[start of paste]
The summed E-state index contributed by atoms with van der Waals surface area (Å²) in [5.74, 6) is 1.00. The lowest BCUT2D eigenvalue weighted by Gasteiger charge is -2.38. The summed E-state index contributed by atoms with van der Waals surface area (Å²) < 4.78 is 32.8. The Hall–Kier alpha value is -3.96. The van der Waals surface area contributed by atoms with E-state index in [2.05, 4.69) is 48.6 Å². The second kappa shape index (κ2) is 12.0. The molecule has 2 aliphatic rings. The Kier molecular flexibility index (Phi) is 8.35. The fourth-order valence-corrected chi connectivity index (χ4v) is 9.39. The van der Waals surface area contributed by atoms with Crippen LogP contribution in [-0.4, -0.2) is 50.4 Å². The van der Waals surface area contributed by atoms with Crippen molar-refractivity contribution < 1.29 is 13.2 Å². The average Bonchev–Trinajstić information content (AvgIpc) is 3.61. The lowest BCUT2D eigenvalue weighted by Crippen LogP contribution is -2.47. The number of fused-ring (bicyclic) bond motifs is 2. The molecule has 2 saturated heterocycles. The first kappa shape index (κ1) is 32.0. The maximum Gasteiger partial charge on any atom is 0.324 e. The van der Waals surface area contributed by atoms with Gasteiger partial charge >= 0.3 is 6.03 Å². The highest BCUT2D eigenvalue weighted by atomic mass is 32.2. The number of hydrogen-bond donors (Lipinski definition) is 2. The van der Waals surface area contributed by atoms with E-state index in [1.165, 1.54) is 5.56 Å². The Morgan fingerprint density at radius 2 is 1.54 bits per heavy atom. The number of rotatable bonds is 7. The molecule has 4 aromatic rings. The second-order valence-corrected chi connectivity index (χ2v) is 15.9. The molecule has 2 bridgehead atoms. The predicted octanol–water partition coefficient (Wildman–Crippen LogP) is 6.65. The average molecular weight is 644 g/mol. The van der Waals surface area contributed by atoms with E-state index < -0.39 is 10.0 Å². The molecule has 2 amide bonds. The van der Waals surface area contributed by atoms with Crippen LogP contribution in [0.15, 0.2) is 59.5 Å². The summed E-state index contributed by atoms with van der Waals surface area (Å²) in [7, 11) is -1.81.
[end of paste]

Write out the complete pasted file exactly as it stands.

The summed E-state index contributed by atoms with van der Waals surface area (Å²) in [5.74, 6) is 1.00. The lowest BCUT2D eigenvalue weighted by Gasteiger charge is -2.38. The summed E-state index contributed by atoms with van der Waals surface area (Å²) < 4.78 is 32.8. The Hall–Kier alpha value is -3.96. The van der Waals surface area contributed by atoms with E-state index in [2.05, 4.69) is 48.6 Å². The second kappa shape index (κ2) is 12.0. The molecule has 2 aliphatic rings. The Kier molecular flexibility index (Phi) is 8.35. The fourth-order valence-corrected chi connectivity index (χ4v) is 9.39. The van der Waals surface area contributed by atoms with Crippen LogP contribution in [-0.4, -0.2) is 50.4 Å². The van der Waals surface area contributed by atoms with Crippen molar-refractivity contribution < 1.29 is 13.2 Å². The average Bonchev–Trinajstić information content (AvgIpc) is 3.61. The lowest BCUT2D eigenvalue weighted by Crippen LogP contribution is -2.47. The number of fused-ring (bicyclic) bond motifs is 2. The molecule has 2 saturated heterocycles. The first kappa shape index (κ1) is 32.0. The maximum Gasteiger partial charge on any atom is 0.324 e. The van der Waals surface area contributed by atoms with Gasteiger partial charge >= 0.3 is 6.03 Å². The highest BCUT2D eigenvalue weighted by atomic mass is 32.2. The number of hydrogen-bond donors (Lipinski definition) is 2. The van der Waals surface area contributed by atoms with E-state index in [1.165, 1.54) is 5.56 Å². The Morgan fingerprint density at radius 2 is 1.54 bits per heavy atom. The number of rotatable bonds is 7. The molecule has 4 aromatic rings. The second-order valence-corrected chi connectivity index (χ2v) is 15.9. The molecule has 2 bridgehead atoms. The predicted octanol–water partition coefficient (Wildman–Crippen LogP) is 6.65. The average molecular weight is 644 g/mol. The van der Waals surface area contributed by atoms with E-state index < -0.39 is 10.0 Å². The molecule has 2 amide bonds. The van der Waals surface area contributed by atoms with Crippen LogP contribution in [0.15, 0.2) is 59.5 Å². The summed E-state index contributed by atoms with van der Waals surface area (Å²) in [7, 11) is -1.81.